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  • Nate Lemann


Updated: Jul 16

In a glorious return to the world of Mad Max, George Miller sets his sights on crafting a new kind of thriller in the wasteland, full of intense power struggles and a more deliberately paced quest for righteous vengeance.

By Nate Lemann

Anya Taylor-Joy as "Furiosa"
Anya Taylor-Joy as "Furiosa"

To release the collective breath we all must've been holding in since this prequel was announced: YES - This is an amazing cinematic achievement! If anyone could've stuck the difficult landing the monumental expectations had come to create, George Miller was the man to do it. Miller is in a class of his own, creating an almost primal style to storytelling that is unmatched in its unique visual language and myth-making narrative muscle. Even in the most grotesque and loathsome moments, you feel something singular onscreen. It was foolish for us to think the man would deliver anything less than a masterpiece because that it what this is.

With that said, on what level a masterpiece is this? While this film is larger and bolder in scope, Fury Road still has the upper leg on this entry but its like saying, "I love both pizza and burgers but I just prefer pizza more." First off, the leap in quality from Thunderdome to Fury Road was so breathtaking, it was like watching a knuckleball pitcher add a 100mph heater to his repertoire; a leveling-up none saw coming. While there are advancements since the 2015 entry, it doesn't feel as fresh or exhilarating in its evolution. The other major factor that makes Fury Road sit on its well deserved pedestal is the story framework: while simple in concept ("its a movie-length chase" is how the film was marketed in 2015), it is a narrative supercharger that pumps an innate tension and adrenaline in from minute one and doesn't let up until the credits roll.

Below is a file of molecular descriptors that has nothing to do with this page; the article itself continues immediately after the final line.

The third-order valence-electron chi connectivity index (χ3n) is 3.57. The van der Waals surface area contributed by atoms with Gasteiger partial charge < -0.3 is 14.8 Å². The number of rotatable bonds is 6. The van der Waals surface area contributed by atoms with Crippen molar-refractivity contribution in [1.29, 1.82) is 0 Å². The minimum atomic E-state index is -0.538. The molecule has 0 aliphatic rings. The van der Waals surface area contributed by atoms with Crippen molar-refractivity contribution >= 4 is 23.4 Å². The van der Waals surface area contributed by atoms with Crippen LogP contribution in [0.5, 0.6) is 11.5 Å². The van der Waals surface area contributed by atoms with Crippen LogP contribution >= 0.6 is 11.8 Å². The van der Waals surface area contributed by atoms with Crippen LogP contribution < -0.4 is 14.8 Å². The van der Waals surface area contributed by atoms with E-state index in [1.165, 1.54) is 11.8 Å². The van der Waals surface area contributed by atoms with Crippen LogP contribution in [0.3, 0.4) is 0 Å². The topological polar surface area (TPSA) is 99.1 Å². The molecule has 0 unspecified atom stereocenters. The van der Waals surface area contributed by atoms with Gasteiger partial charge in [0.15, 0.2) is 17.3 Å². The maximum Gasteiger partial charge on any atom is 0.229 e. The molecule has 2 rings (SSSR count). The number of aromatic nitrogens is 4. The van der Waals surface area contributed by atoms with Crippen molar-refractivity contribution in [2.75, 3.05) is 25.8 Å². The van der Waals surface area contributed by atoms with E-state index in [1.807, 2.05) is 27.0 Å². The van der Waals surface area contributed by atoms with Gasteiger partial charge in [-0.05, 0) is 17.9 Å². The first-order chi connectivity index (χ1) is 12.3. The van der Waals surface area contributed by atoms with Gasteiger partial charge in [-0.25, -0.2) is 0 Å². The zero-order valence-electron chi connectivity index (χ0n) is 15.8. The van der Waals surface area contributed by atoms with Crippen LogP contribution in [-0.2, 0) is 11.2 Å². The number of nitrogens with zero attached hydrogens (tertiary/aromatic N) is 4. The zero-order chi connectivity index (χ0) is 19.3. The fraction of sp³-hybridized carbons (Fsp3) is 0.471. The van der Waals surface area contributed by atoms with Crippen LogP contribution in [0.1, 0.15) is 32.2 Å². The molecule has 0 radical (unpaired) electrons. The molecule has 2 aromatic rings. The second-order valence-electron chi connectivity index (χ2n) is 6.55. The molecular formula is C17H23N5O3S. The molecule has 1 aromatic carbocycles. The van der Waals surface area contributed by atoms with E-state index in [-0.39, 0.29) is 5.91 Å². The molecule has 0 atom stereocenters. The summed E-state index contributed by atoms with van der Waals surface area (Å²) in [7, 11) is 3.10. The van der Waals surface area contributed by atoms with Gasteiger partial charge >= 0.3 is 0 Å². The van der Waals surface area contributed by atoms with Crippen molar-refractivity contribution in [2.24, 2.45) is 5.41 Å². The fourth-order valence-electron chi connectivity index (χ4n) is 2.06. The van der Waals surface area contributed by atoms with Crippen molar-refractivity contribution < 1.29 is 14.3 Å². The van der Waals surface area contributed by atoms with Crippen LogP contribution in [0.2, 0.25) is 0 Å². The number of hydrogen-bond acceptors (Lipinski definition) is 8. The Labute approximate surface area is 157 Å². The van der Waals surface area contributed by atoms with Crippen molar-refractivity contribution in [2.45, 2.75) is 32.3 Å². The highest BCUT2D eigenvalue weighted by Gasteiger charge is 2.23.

That all being said, Miller is chasing after a different beast altogether here: the revenge epic. While their are many references to choose from, the one that kept springing to mind was the Count of Monte Cristo, in both its time sprawling narrative and the romanticism of her quest for glorious vengeance. Alyla Browne and Anya Taylor-Joy pick up where Charlize Theron left off when she rode up to glory in the Citadel. Both actresses (Browne playing the younger version of the character) are able to match Theron's steely intensity and cool-under pressure facade (though, I will say I still prefer Theron in this role; she brought an innate hyper-intelligence and control to the character that I just don't think you see fully formed until the end here; she was also more open and inviting, while Taylor-Joy is all hard-boiled rage in this one). Furiosa is kidnapped from her home in the Green Place as young child and while I won't spoil the early chase scene to start this movie, the stakes are set high from the get-go as the safety of both Furiosa and the Green Place are at peril.